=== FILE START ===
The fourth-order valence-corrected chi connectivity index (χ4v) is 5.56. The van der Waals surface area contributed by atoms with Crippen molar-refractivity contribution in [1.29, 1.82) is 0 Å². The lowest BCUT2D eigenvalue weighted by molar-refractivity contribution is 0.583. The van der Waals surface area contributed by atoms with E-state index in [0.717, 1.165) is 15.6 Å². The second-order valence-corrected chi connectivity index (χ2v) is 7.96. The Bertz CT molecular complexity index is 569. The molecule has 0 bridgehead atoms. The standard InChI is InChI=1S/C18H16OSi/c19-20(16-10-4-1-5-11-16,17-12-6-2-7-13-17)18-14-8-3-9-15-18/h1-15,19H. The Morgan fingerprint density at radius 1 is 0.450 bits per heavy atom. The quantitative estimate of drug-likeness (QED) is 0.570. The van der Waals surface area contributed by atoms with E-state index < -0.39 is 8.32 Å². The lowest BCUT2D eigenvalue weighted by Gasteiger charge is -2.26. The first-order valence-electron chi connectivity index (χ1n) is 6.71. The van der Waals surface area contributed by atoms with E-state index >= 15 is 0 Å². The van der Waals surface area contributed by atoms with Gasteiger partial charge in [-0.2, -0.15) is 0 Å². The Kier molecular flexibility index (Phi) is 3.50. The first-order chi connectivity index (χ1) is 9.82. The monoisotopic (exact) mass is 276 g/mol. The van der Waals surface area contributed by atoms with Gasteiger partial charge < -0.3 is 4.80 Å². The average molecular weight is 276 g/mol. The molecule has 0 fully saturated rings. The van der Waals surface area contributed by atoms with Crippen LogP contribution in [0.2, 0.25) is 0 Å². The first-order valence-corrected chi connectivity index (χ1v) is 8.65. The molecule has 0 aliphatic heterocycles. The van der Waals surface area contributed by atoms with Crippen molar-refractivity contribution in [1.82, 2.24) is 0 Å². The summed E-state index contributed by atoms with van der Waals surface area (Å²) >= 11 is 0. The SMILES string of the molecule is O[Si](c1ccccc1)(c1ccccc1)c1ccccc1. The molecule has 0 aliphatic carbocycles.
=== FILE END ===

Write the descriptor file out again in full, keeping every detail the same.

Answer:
The fourth-order valence-corrected chi connectivity index (χ4v) is 5.56. The van der Waals surface area contributed by atoms with Crippen molar-refractivity contribution in [1.29, 1.82) is 0 Å². The lowest BCUT2D eigenvalue weighted by molar-refractivity contribution is 0.583. The van der Waals surface area contributed by atoms with E-state index in [0.717, 1.165) is 15.6 Å². The second-order valence-corrected chi connectivity index (χ2v) is 7.96. The Bertz CT molecular complexity index is 569. The molecule has 0 bridgehead atoms. The standard InChI is InChI=1S/C18H16OSi/c19-20(16-10-4-1-5-11-16,17-12-6-2-7-13-17)18-14-8-3-9-15-18/h1-15,19H. The Morgan fingerprint density at radius 1 is 0.450 bits per heavy atom. The quantitative estimate of drug-likeness (QED) is 0.570. The van der Waals surface area contributed by atoms with E-state index < -0.39 is 8.32 Å². The lowest BCUT2D eigenvalue weighted by Gasteiger charge is -2.26. The first-order valence-electron chi connectivity index (χ1n) is 6.71. The van der Waals surface area contributed by atoms with E-state index >= 15 is 0 Å². The van der Waals surface area contributed by atoms with Gasteiger partial charge in [-0.2, -0.15) is 0 Å². The Kier molecular flexibility index (Phi) is 3.50. The first-order chi connectivity index (χ1) is 9.82. The monoisotopic (exact) mass is 276 g/mol. The van der Waals surface area contributed by atoms with Gasteiger partial charge < -0.3 is 4.80 Å². The average molecular weight is 276 g/mol. The molecule has 0 fully saturated rings. The van der Waals surface area contributed by atoms with Crippen LogP contribution in [0.2, 0.25) is 0 Å². The first-order valence-corrected chi connectivity index (χ1v) is 8.65. The molecule has 0 aliphatic heterocycles. The van der Waals surface area contributed by atoms with Crippen molar-refractivity contribution in [1.82, 2.24) is 0 Å². The summed E-state index contributed by atoms with van der Waals surface area (Å²) >= 11 is 0. The SMILES string of the molecule is O[Si](c1ccccc1)(c1ccccc1)c1ccccc1. The molecule has 0 aliphatic carbocycles.